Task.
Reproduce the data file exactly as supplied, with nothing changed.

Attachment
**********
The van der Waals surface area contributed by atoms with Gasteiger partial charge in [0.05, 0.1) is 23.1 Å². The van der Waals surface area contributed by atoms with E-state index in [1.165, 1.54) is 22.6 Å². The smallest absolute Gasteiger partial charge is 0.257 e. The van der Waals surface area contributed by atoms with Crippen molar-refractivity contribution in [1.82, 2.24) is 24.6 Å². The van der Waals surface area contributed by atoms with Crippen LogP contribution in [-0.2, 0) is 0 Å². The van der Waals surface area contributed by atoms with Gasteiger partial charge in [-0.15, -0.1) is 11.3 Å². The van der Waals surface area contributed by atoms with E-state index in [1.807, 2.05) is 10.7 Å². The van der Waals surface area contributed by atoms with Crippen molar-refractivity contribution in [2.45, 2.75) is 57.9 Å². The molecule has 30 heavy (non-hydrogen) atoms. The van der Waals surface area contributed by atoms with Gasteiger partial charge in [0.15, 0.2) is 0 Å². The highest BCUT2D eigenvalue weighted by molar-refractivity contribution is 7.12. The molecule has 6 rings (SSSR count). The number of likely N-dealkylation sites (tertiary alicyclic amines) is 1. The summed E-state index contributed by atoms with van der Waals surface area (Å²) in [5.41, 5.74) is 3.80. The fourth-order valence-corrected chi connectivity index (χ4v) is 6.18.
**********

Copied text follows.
The van der Waals surface area contributed by atoms with Gasteiger partial charge in [0.05, 0.1) is 23.1 Å². The van der Waals surface area contributed by atoms with E-state index in [1.165, 1.54) is 22.6 Å². The smallest absolute Gasteiger partial charge is 0.257 e. The van der Waals surface area contributed by atoms with Crippen molar-refractivity contribution in [1.82, 2.24) is 24.6 Å². The van der Waals surface area contributed by atoms with Crippen LogP contribution in [-0.2, 0) is 0 Å². The van der Waals surface area contributed by atoms with Gasteiger partial charge in [-0.15, -0.1) is 11.3 Å². The van der Waals surface area contributed by atoms with E-state index in [1.807, 2.05) is 10.7 Å². The van der Waals surface area contributed by atoms with Crippen molar-refractivity contribution in [2.45, 2.75) is 57.9 Å². The molecule has 30 heavy (non-hydrogen) atoms. The van der Waals surface area contributed by atoms with Gasteiger partial charge in [0.15, 0.2) is 0 Å². The highest BCUT2D eigenvalue weighted by molar-refractivity contribution is 7.12. The molecule has 6 rings (SSSR count). The number of likely N-dealkylation sites (tertiary alicyclic amines) is 1. The summed E-state index contributed by atoms with van der Waals surface area (Å²) in [5.41, 5.74) is 3.80. The fourth-order valence-corrected chi connectivity index (χ4v) is 6.18.